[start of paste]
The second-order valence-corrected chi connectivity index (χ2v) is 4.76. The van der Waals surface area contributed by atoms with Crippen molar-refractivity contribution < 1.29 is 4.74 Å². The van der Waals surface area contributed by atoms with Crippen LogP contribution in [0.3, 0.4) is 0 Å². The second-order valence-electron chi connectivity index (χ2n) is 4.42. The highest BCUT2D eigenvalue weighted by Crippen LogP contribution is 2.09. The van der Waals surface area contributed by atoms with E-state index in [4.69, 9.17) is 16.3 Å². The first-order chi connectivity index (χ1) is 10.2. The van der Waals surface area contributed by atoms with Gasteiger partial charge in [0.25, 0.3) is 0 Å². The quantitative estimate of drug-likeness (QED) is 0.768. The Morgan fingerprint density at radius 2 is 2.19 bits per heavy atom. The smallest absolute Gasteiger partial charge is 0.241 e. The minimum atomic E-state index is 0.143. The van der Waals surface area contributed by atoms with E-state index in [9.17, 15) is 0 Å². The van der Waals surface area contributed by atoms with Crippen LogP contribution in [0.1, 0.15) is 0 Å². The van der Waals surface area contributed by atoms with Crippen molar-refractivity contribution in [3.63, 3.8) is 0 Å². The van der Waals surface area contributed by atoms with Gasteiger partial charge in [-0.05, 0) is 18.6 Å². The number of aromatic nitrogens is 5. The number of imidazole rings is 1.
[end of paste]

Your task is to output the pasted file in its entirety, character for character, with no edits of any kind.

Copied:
The second-order valence-corrected chi connectivity index (χ2v) is 4.76. The van der Waals surface area contributed by atoms with Crippen molar-refractivity contribution < 1.29 is 4.74 Å². The van der Waals surface area contributed by atoms with Crippen LogP contribution in [0.3, 0.4) is 0 Å². The second-order valence-electron chi connectivity index (χ2n) is 4.42. The highest BCUT2D eigenvalue weighted by Crippen LogP contribution is 2.09. The van der Waals surface area contributed by atoms with E-state index in [4.69, 9.17) is 16.3 Å². The first-order chi connectivity index (χ1) is 10.2. The van der Waals surface area contributed by atoms with Gasteiger partial charge in [0.25, 0.3) is 0 Å². The quantitative estimate of drug-likeness (QED) is 0.768. The Morgan fingerprint density at radius 2 is 2.19 bits per heavy atom. The smallest absolute Gasteiger partial charge is 0.241 e. The minimum atomic E-state index is 0.143. The van der Waals surface area contributed by atoms with E-state index in [9.17, 15) is 0 Å². The van der Waals surface area contributed by atoms with Crippen LogP contribution in [0.1, 0.15) is 0 Å². The van der Waals surface area contributed by atoms with Crippen molar-refractivity contribution in [3.63, 3.8) is 0 Å². The van der Waals surface area contributed by atoms with Gasteiger partial charge in [-0.05, 0) is 18.6 Å². The number of aromatic nitrogens is 5. The number of imidazole rings is 1.